Johnny Depp has gotten plenty of practice in the art of rising from the ashes.
In the past year, he's seen two highly anticipated films under-perform at the box office. And, on the personal side, he just went public with much-younger girlfriend Amber Heard after a buzzed-about breakup with his long-term partner, French actress Vanessa Paradis.
The 50-year-old actor's most recent disappointment is The Lone Ranger, which bombed big at the box office last weekend. So big, in fact, that The Hollywood Reporter estimates that it's set to lose $150 million for Disney, the studio behind the critically maligned film, which took a beating against record-setting animated flick Despicable Me 2.
"Outside of Jack Sparrow (from the Pirates of the Caribbean franchise), he's not a huge box-office draw," says Jeff Bock, senior box-office analyst at Exhibitor Relations. "Everybody knows that if you just look at his box-office record. He's probably offered just about every role out there still because his name does carry weight, but he chooses to go that road-less-traveled path."
The very thing that made him may become his undoing, though, says Brian Balthazar, editor of POPgoesTheWeek, a pop-culture blog.
"I do think there may be some audience fatigue in the type of character Johnny Depp plays. He played quirky Jack Sparrow in Pirates of the Caribbean, and then he was the quirky Mad Hatter in Alice in Wonderland,and he was quirky Willy Wonka inCharlie and the Chocolate Factory. He actually needs to play an ordinary guy. The public has seen him play a quirky, madcap character so many times."
Critics' distaste for Ranger repeatedly noted that Depp's Tonto was not far off from his twitchy, affected Jack Sparrow performance. Ranger, with a $225 million price tag and Depp's name attached, was expected to be a summer blockbuster yet pulled in a paltry $49 million over the July Fourth holiday weekend, making it one of the biggest flops of the year so far.
"It's not a good film. It's tired, it's lazy filmmaking, and he plays his oddball role well, but it's not enough to make up for everything else about it that is been-there-done-that," Bock says.
This latest cinematic failure is another entry on Depp's now-spotty résumé, which had gotten a golden boost a decade ago with the phenomenal success of the launch of the Pirates of the Caribbean franchise. Back then, Depp was a leading-man-in-the-making hunk with a knack for playing eccentric characters in mostly under-the-radar movies such as Edward Scissorhands, Blow and Fear and Loathing in Las Vegas.
But when Pirates became a global smash in 2003, Depp's profile rose, and he found himself firmly entrenched on the A-list. He followed the success of that box-office home run with three more progressively diluted Pirates sequels and a slew of collaborations with his longtime friend, director Tim Burton. (Since 2005, the pair have collaborated on five films with mixed success.)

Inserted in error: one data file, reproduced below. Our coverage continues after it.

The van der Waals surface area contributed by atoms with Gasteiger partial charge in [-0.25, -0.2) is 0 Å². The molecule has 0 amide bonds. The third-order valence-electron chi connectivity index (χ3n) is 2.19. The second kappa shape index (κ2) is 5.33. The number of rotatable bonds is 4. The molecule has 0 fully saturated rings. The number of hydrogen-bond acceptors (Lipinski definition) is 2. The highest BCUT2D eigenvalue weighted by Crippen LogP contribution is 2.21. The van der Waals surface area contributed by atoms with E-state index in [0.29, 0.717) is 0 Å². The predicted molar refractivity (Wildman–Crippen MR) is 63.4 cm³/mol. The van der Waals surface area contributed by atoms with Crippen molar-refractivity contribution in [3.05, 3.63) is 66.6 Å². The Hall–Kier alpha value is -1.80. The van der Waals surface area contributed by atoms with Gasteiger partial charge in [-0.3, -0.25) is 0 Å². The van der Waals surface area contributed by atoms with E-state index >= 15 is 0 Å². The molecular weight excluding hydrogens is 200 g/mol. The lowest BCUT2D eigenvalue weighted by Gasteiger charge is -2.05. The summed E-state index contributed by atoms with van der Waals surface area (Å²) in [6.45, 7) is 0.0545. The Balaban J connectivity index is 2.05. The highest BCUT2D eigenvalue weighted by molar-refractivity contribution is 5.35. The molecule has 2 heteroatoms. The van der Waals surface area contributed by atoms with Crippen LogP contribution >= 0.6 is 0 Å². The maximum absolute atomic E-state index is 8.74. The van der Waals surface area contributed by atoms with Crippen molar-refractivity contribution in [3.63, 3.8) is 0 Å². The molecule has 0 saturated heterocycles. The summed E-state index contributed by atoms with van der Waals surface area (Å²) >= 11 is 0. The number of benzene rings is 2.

"The strange thing about his career is, from the get-go, he's picked strange roles. It's almost like he doesn't want to be a star," Bock says.
Yet he is a bona fide star now, and the failure of The Lone Ranger has cast a deep shadow over the actor, whose last non-Pirates hit was 2010's Alice in Wonderland(directed by Burton). Last summer's Dark Shadows, also a Burton collaboration, fizzled, and before that, The Rum Diary, The Tourist and Public Enemies all came and went without much notice. (Save for The Tourist's much-mocked 2011 Golden Globe nominations for best comedy/musical and acting nods for Depp and co-star Angelina Jolie.)
"Most actors couldn't sustain having that many misfires, (but) Johnny Depp is a rare talent," Bock says. "Before Pirates, he had one film, Sleepy Hollow, that had made over $100 million. He was an unknown commodity until Jack Sparrow took him to new heights."
And, as if his career weren't worrisome enough, , Depp's love life unraveled last summer, too. June 2012 marked the the end of his 14-year relationship with Paradis, with whom he has two children.
"The last couple years have been a bit bumpy," he admitted to Rolling Stone in its July 4 issue. "At times, certainly unpleasant, but that's the nature of break-ups, I guess, especially when there are kiddies involved. ... Relationships are very difficult, especially in the racket that I'm in because you're constantly away or they're away and so it's hard. It wasn't easy on her. It wasn't easy on me. It wasn't easy on the kids. It doesn't stop the fact that you care for that person, and they're the mother of your kids, and you'll always know each other, and you're always going to be in each other's lives because of those kids."
He has, however, rebounded with his Rum Diary co-star Heard. The new couple stepped out publicly June 27 for the premiere of Ranger after months of buzz about their are-they-or-aren't-they relationship status. The pairing raised eyebrows, not only because of their 23-year age difference, but also because some fans felt Heard, who had been in a serious relationship with a woman when she met Depp on the Rum Diary set, precipitated his split from Paradis. Depp and Heard have yet to officially comment on their relationship.
Despite the drama and the movie missteps, Depp still has plenty to smile about. Consider, for instance, that he's positioned to rake in a salary close to $100 million for his role in Pirates 5.
"Johnny Depp will be fine," Bock says. "He has a big budget sci-fi film that he's shooting now (Transcendence) and he has Pirates 5, which is his safety net. It will probably make a billion dollars worldwide, like the last one, and that was probably part of the deal for getting The Lone Ranger green-lit. 'You do your big budget film and you give us Pirates 5.' I don't think he'll ever stop doing these oddball roles."